This summer we’ve toyed with triple-digit temperatures repeatedly, something that is increasingly becoming the new norm. When the thermometer on our north-facing, shady porch says it’s 100 degrees F, it’s time for ice cream! It’s peach season in Arkansas, so I can’t resist finding ways to use peaches. Why not ice cream? Today’s recipe is for a peach ice cream that’s not too sweet, letting the natural goodness of the peaches shine.
Making ice cream at home is easy, as long as you have lots of ice, a little bit of patience, and an ice cream maker. No, I’m not talking about Mr. Homesteader. I’m talking about an electric machine. I remember fondly the days that my family and friends took turns on a hand-crank ice cream maker. I also remember when we bought our electric machine. It’s the same one I use today, decades later. Still, if you’ve got the muscles and time, go for a hand cranker, and burn off the ice cream before you ever eat it!
Now, let’s talk about two crucial ingredients that don’t go in the ice cream. You need lots of cubed or crushed ice, at least one large bag if you need to buy it. You’ll also need rock salt, also known as ice cream salt. Some stores keep ice cream salt in the seasonal section, while others keep it with spices, salts, and baking staples. We’ll use about a cup of rock salt today.
Peach Ice Cream
makes about 1 1/2 quart
Ice Cream Ingredients
As always, you should be able to find everything listed here in organic form, so buy organic if you can.
- 4 egg yolks (Save the whites! Use them for an egg white omelet with seasonal vegetables, and you’ll have a light, fluffy, flavorful summer breakfast. Ask me if you want a recipe.)
- 1/2 cup sugar
- optional: 1/4 cup nonfat dried milk
- 2 cups half and half (or whipping cream if you’re feeling decadent)
- 2 cups milk (whole or 1%)
- 1/4 teaspoon salt
- 2 tablespoons real vanilla extract
- 4-5 ripe peaches
Using a whisk, stir together the egg yolks, the sugar, and at least one cup of the cream in a heavy-bottomed pot. (Whisk in the nonfat dried milk too if you are using it.) Heat over medium heat, whisking regularly, until the mixture is too hot to stick your finger in and hold but not boiling. Adjust heat to hold it there as necessary. If you have a candy thermometer, we’re looking for about 140 degrees F, held for 5-10 minutes. Whisk more as the temperature rises. The mixture should thicken a little as the egg cooks, but don’t let the milk curdle! Now take the mixture off the heat and add the rest of the half and half, milk, and vanilla.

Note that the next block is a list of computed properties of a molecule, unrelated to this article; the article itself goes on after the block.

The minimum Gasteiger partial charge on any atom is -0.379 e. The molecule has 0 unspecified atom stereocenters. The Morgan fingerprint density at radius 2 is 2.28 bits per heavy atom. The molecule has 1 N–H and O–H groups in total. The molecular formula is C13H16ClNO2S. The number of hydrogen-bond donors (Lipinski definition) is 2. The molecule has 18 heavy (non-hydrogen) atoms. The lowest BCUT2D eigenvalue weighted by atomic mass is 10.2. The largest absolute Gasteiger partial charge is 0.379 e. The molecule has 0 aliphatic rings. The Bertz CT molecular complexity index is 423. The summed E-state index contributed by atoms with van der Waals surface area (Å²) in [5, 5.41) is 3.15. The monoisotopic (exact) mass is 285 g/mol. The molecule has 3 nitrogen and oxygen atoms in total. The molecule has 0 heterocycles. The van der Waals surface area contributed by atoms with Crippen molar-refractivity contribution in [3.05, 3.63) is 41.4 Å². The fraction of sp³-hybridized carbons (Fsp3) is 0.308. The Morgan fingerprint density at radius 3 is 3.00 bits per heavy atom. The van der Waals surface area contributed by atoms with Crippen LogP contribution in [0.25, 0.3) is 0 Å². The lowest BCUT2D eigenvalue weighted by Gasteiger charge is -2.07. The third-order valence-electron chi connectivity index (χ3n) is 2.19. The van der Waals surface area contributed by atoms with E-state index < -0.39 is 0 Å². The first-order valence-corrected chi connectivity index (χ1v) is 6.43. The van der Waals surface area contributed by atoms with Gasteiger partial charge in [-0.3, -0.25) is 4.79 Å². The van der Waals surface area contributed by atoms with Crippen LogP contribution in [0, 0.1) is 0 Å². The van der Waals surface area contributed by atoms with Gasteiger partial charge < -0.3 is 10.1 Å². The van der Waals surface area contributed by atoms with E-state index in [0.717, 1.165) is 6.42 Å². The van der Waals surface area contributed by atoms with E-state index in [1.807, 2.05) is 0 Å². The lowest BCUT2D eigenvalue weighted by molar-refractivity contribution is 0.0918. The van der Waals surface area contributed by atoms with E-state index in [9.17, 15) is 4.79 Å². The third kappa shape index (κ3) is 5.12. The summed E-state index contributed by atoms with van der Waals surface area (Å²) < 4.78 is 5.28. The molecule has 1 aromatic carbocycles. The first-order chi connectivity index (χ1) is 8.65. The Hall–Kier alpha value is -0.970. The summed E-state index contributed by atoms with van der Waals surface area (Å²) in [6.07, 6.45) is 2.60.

Next peel and pit the peaches and dice them. You can do this step in the early stages of cooking the egg mixture if you’d like. Add the diced peaches and any liquid they’ve given off to the mixture. Chill it well, even to the point of putting it in the freezer if you’re planning on making the ice cream in a few hours.
Is your mixture good and cold? Break out that ice cream machine. Using the method that comes with your ice cream maker, put the ice cream mixture in the cylinder, add the paddles, secure the top, and pour in the ice and salt, alternating as you add them. We let our ice cream mix inside, in the air conditioning. At 100 degrees F outside, the ice cream may never properly freeze. Inside at about 80 degrees F, it freezes easily. You’ll know your ice cream is ready when the paddles slow down and the machine starts to sound labored. Hand-cranked machines will get harder to turn as the ice cream freezes, so save your best muscle at the party for last!
Quickly scoop the finished ice cream into a freezer container, being sure to share the paddles with your favorite people before the ice cream melts. Avoid letting the ice cream thaw and re-freeze, as without commercial emulsifiers the ice cream can become hard. You can dish up the ice cream immediately soft serve, or let it freeze a bit harder for those perfect round scoops!
Our next dessert will be rich chocolate ice cream, but before that I’ll post a tasty ratatouille Provençal recipe, to help you use up your bounty of summer garden and market vegetables.
Copyright Ozarkhomesteader 2011, including photographs.